A few years ago, ABC started to do something very different with the comedy shows they were producing. Instead of green lighting the standard sitcom, which has been outdated for forever and filled most other networks rosters, they began working with creators/producers who were interested in showing the experiences of real American families. Blackish, Fresh Off the Boat, The Real O'Neals and now Speechless.
Speechless centers around an eccentric family that has a 16-year-old son with cerebral palsy. You might not think that there is anything funny about that... but you would be wrong. The humor comes from how the family deals with certain challenges on a daily basis. My 12-year-old daughter and I watched the pilot and we both agreed it was the best new show on TV.
While in Los Angeles for the Moana event, we were treated to a set visit to Speechless on the Fox Studios lot. In addition to getting to go behind the scenes, we were able to interview Scott Silveri, who is the show creator, writer and executive producer. Here are a few of the highlights.
How did your family react knowing you were gonna write a show that’s based on your experience?
They were incredibly supportive about it. I made it clear from the beginning to them, as I try to make clear to anybody else, this is not their story. This is not my story or my brother’s sister. What’s important to me is to capture a couple of elements, about the time we had growing up. They were very, very supportive about that. The things that I wanted to play to that choice is very important in how you live your life.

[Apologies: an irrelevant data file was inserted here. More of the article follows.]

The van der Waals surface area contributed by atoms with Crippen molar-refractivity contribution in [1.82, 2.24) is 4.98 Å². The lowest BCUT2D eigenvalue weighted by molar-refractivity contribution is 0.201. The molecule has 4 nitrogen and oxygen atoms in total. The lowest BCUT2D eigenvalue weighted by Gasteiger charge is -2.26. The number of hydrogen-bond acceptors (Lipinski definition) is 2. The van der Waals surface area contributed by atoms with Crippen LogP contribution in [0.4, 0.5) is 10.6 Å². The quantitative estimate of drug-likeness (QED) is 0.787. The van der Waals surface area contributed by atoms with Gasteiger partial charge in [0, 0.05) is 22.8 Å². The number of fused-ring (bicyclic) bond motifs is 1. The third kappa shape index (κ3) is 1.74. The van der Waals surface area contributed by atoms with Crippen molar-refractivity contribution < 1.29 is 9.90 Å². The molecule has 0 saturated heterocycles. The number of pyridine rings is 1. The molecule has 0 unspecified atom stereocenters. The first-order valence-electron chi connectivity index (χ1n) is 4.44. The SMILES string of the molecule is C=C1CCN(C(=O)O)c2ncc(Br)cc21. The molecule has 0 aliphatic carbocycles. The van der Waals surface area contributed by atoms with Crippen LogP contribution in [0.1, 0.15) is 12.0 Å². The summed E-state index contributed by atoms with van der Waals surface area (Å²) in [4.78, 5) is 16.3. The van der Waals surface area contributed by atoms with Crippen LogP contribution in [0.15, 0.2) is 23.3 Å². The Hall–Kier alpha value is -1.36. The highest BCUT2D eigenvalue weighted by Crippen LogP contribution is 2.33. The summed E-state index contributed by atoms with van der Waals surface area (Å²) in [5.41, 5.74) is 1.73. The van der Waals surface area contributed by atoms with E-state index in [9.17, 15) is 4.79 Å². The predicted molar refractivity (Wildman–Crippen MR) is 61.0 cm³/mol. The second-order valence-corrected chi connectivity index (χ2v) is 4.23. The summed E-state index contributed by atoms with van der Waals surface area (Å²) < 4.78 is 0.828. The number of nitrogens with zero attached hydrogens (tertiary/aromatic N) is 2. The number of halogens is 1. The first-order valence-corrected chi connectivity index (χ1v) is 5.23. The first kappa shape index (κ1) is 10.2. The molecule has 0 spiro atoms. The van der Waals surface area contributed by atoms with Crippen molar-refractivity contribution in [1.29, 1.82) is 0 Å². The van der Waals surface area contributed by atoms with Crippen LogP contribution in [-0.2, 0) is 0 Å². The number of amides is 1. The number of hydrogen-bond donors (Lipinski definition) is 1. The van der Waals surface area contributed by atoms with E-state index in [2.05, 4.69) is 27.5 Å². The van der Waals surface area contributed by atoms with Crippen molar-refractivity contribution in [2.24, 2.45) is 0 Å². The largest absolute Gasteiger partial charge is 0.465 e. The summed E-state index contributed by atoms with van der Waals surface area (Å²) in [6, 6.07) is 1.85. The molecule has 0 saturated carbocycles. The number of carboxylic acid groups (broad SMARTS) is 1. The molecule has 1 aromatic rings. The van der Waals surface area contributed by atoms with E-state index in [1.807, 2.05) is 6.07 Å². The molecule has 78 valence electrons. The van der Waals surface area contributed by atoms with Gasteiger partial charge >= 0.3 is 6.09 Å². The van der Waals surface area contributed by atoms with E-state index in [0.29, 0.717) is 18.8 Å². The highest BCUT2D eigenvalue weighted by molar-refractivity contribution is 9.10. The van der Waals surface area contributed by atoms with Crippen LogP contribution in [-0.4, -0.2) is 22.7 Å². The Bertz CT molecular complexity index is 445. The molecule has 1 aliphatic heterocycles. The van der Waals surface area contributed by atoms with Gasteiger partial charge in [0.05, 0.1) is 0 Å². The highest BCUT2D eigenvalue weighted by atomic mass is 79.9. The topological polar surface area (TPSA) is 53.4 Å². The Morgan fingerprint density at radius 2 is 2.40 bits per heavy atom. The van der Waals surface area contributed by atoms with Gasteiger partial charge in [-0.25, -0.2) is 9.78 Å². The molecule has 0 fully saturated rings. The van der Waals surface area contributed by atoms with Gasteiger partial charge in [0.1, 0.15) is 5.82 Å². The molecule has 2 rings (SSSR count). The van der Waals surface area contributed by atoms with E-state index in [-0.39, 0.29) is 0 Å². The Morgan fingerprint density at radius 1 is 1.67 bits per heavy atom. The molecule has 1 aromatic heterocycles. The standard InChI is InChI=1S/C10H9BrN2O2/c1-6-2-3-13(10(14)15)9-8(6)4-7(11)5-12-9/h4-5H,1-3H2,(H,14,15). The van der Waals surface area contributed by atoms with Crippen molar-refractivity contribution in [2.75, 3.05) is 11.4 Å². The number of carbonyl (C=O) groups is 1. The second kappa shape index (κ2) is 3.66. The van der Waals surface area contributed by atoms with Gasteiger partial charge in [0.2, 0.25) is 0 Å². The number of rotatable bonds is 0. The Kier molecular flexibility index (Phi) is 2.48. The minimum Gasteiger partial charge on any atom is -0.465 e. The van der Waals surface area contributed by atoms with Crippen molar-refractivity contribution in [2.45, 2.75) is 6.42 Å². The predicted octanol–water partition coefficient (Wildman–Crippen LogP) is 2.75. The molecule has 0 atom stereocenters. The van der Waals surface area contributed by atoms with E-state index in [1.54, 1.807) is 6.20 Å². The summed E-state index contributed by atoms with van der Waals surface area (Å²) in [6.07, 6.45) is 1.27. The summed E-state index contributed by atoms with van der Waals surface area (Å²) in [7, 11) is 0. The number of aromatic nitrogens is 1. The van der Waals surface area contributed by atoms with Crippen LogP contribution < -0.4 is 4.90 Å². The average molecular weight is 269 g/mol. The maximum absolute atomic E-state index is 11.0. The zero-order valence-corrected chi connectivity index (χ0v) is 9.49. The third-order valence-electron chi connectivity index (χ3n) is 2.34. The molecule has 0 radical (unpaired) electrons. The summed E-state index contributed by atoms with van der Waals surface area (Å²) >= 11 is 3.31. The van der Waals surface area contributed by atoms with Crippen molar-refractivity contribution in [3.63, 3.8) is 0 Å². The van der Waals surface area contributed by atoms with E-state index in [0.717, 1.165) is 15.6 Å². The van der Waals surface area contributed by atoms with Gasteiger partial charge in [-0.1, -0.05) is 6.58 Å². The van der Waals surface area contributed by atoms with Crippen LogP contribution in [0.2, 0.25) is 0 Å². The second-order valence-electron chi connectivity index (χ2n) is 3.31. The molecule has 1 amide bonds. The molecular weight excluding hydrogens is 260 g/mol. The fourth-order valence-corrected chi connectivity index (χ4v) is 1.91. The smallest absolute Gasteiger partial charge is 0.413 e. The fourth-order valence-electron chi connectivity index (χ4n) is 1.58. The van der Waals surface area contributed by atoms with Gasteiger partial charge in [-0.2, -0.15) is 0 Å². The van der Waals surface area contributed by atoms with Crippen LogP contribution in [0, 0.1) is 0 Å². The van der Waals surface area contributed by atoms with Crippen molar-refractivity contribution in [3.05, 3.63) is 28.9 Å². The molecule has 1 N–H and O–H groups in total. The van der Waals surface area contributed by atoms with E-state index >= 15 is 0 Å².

I feel like you can take whatever challenge is thrown your way an wallow in it or turn to something -- you know, let it define you or have it make you a better person or more fun person or more interesting person. You can curse the heavens or you can band together and make it work. And that’s what my mom did. That’s what my dad did. And I wanted to celebrate that at every turn. This is intended to be a love letter to my mom and my dad.
Did you have to make any changes to make it more network ready?
The network was actually supportive of what we wanted to do. There’s a difference between Micah’s character, JJ and my brother in real life— in real life my brother’s condition is more significant.
I wanted the character to be a little more there …to be a lot more back and forth. That was my choice. That wasn’t them laying the hammer down and saying, you know, make it lighter or make it funnier or make it anything different. I just thought in a world where you have, you know, six characters in a family, you want a lot more give and take between them. And it also was important to me. One challenge when I was thinking of doing a version that was closer to my own experience, I never wanted that character to seem like a prop. I wanted him to be active, and this made it easier to be active.
And when I was thinking about the JJ character, the criterion that I kept coming back to is -- is this a character that would exist on TV independent of a disability, independent of the wheelchair? That was the litmus test. But if it was simply defined by a wheelchair, that’s telling a story I didn’t wanna tell.
When did you know that Micah Fowler was the perfect actor for this?
The second I saw the tape. He lights up the screen.
Is it hard to mix the seriousness with the comedy in this show?
I feel like life’s that way. Sometimes you go from your highest highs to your lowest lows. It’s something that I’ve not gotten to do in television really. I love that we get to do it. So, it’s the opposite of hard. It’s easy and it’s a joy.
After the interview with Scott, we had a meet & greet with the entire cast— It was such a delight!
John Ross Bowie as Jimmy and Minnie Driver as Maya
Cedric Yarbrough as Kenneth
Kyla Kenedy as Dylan and Mason Cook as Ray
Micah Fowler as JJ